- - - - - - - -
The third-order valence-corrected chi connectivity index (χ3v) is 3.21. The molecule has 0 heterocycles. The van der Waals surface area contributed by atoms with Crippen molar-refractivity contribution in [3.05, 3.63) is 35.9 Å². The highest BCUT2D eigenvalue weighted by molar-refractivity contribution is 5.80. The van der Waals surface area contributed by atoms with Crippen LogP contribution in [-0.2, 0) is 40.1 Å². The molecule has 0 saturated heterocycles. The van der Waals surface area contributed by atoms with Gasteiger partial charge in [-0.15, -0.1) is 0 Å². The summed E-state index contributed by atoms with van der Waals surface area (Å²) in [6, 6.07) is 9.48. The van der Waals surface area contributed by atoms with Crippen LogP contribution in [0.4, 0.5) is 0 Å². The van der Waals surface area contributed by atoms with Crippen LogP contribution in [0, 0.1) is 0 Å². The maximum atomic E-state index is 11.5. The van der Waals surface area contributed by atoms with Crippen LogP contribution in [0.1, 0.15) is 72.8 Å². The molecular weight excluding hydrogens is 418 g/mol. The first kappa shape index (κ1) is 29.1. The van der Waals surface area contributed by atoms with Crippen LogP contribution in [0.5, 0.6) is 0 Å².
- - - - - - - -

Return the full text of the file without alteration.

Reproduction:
The third-order valence-corrected chi connectivity index (χ3v) is 3.21. The molecule has 0 heterocycles. The van der Waals surface area contributed by atoms with Crippen molar-refractivity contribution in [3.05, 3.63) is 35.9 Å². The highest BCUT2D eigenvalue weighted by molar-refractivity contribution is 5.80. The van der Waals surface area contributed by atoms with Crippen LogP contribution in [-0.2, 0) is 40.1 Å². The molecule has 0 saturated heterocycles. The van der Waals surface area contributed by atoms with Gasteiger partial charge in [-0.15, -0.1) is 0 Å². The summed E-state index contributed by atoms with van der Waals surface area (Å²) in [6, 6.07) is 9.48. The van der Waals surface area contributed by atoms with Crippen LogP contribution in [0.4, 0.5) is 0 Å². The van der Waals surface area contributed by atoms with Crippen LogP contribution in [0, 0.1) is 0 Å². The maximum atomic E-state index is 11.5. The van der Waals surface area contributed by atoms with Crippen LogP contribution in [0.1, 0.15) is 72.8 Å². The molecular weight excluding hydrogens is 418 g/mol. The first kappa shape index (κ1) is 29.1. The van der Waals surface area contributed by atoms with Crippen LogP contribution in [0.5, 0.6) is 0 Å².